Turkish Citizenship Database v2 (Kids Edition)
Raunt (RNPlayer) and VCloud (VCollabPlayer) are both remote education software made by a Turkish software company called Sebit (who also has a past of making several popular education platforms, it’s a shame to this day they still haven’t learned or simply don’t care about information security).
There are only two instances of these software: Sebit’s own instance and Turkey’s Ministry of Education network (yes, a government instance).
I have attempted to inform Sebit by sending multiple emails telling them that I have found a vulnerability and asking for their GPG key. It’s been a month they haven’t responded. But apparently they aren’t using the API endpoints on Raunt anymore so I think it’s appropriate to make a post on this. I bet their new approach also has some holes but that’s gonna be another post.
The Data Exposure
RNPlayer < v1.0.372
Users log in using their passport number and password. By default the passwords are the first few digits of their passport number. Using passport number for authentication is stupid to begin with.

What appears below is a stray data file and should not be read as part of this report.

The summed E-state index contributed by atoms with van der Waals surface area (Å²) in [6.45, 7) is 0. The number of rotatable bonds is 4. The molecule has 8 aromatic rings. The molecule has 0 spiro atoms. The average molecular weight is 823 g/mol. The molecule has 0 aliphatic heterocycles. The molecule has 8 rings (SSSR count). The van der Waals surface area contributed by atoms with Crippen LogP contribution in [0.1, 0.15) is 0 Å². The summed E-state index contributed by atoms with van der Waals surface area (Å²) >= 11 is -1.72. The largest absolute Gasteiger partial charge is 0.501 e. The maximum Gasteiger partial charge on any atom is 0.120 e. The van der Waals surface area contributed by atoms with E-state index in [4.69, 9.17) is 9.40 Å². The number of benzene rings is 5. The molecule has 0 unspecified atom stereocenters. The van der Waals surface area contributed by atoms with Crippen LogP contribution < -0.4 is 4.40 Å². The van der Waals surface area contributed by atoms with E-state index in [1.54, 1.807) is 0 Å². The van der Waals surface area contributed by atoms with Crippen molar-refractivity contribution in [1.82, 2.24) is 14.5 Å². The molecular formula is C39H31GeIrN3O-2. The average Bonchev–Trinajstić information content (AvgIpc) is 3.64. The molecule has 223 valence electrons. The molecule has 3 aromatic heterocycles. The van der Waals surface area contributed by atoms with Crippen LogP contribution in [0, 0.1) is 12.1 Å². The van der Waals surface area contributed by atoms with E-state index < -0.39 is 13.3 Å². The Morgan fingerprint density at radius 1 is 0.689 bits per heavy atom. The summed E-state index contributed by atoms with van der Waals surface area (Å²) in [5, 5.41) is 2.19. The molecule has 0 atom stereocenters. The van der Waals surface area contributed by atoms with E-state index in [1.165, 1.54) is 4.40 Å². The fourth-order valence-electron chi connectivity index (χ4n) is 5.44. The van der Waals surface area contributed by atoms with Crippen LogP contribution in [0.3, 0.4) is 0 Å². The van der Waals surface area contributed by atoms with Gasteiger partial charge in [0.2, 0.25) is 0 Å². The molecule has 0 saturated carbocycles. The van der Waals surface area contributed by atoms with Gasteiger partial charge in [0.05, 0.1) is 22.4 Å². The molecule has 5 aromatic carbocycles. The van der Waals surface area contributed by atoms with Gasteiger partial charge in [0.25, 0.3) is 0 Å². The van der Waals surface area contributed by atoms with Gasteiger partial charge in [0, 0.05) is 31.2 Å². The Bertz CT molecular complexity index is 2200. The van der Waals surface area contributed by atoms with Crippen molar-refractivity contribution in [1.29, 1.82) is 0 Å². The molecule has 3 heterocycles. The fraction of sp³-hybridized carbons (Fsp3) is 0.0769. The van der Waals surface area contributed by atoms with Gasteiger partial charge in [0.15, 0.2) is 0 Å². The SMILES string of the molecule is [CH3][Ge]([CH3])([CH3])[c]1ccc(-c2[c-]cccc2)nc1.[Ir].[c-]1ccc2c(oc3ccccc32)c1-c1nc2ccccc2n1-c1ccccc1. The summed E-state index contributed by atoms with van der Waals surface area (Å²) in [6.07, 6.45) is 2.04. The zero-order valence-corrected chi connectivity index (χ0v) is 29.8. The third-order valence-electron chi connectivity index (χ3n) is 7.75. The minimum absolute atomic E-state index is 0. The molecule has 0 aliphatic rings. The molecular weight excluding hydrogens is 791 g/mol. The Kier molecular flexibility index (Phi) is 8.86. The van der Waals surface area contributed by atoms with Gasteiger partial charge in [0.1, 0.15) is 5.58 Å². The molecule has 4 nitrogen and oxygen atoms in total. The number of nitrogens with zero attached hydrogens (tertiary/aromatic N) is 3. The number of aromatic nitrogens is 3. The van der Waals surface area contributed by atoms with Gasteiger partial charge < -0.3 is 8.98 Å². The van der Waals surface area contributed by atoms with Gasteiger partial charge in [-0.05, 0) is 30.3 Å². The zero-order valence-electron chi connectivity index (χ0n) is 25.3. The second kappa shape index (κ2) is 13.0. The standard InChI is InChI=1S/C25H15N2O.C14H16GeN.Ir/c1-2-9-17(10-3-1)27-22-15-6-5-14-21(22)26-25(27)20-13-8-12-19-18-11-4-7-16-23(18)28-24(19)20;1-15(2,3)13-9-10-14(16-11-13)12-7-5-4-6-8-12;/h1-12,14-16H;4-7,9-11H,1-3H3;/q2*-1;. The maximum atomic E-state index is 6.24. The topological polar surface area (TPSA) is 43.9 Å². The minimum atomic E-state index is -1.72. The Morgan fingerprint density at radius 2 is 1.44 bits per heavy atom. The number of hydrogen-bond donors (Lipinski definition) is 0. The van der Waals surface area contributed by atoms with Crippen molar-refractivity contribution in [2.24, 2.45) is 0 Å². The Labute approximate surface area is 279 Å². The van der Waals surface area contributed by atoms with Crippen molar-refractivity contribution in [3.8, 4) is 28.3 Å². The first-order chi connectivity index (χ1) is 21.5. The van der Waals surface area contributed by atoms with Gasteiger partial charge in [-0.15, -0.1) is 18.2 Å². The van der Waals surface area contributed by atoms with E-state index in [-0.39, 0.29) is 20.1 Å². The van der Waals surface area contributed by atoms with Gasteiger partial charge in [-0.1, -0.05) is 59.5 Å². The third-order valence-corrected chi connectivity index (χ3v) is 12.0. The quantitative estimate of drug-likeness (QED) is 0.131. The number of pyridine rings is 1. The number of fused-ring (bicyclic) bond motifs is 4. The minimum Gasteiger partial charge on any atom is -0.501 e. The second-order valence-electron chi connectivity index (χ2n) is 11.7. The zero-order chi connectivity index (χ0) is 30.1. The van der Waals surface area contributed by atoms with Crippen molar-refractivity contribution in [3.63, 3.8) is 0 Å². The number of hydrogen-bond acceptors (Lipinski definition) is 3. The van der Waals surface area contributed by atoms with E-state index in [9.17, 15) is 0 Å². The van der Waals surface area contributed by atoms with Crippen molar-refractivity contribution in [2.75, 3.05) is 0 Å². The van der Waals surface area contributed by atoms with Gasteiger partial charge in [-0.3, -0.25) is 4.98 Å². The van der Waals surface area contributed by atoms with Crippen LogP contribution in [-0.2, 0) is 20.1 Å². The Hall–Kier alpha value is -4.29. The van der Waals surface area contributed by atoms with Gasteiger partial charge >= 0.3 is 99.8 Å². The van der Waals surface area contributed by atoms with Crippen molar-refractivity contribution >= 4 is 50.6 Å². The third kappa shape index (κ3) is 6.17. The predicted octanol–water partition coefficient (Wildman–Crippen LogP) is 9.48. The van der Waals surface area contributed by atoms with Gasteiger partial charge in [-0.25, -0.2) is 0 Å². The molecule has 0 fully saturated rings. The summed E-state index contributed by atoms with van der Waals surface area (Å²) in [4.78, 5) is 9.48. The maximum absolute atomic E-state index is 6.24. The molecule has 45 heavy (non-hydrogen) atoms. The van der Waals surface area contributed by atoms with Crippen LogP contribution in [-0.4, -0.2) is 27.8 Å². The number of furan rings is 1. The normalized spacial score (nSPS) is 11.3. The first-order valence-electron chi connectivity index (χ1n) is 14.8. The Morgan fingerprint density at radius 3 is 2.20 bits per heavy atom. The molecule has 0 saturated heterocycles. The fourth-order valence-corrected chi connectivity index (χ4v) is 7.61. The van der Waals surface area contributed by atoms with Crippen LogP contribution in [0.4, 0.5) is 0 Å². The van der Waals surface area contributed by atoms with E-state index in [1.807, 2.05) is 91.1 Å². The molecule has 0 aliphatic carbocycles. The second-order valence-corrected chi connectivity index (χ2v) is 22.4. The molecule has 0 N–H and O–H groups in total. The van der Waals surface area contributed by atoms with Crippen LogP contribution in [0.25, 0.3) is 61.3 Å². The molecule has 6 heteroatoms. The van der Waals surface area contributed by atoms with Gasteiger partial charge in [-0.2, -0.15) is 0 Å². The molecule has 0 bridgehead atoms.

Raunt relies on the client to filter the response returned by the API. Directly accessing the API is easy and leaks a ton of data.
Usernames are Turkish Identification/passport numbers. The
pwdReset shows whether an user has changed the default password or not. Which makes it possible to log in as users who haven’t done a password change as we know it’s going to be the first digits of their username.
Crawling through assignments to find other groups is also possible.
The same group and user IDs are also available on their other platform VCloud.
There are three types of organizations/groups: class, school, corporation. An user is allowed to view profiles of only the class group members. But that’s just the UI of course. API spits out everything.
Turkish government was previously running Raunt but it seems that recently they switched to VCloud. All of the above goes for their instance as well. And considering there are millions of kids on their platform you might as well call it the Turkish Citizenship DB v2.
While I was trying to figure out what process should I follow to report a vulnerability, I found out that Turkey does not have any cyber-security laws. The existing data protection law does not dictate how and when should one go and report a vulnerability. Neither the vendors know how to respond. Stupid country, stupid laws.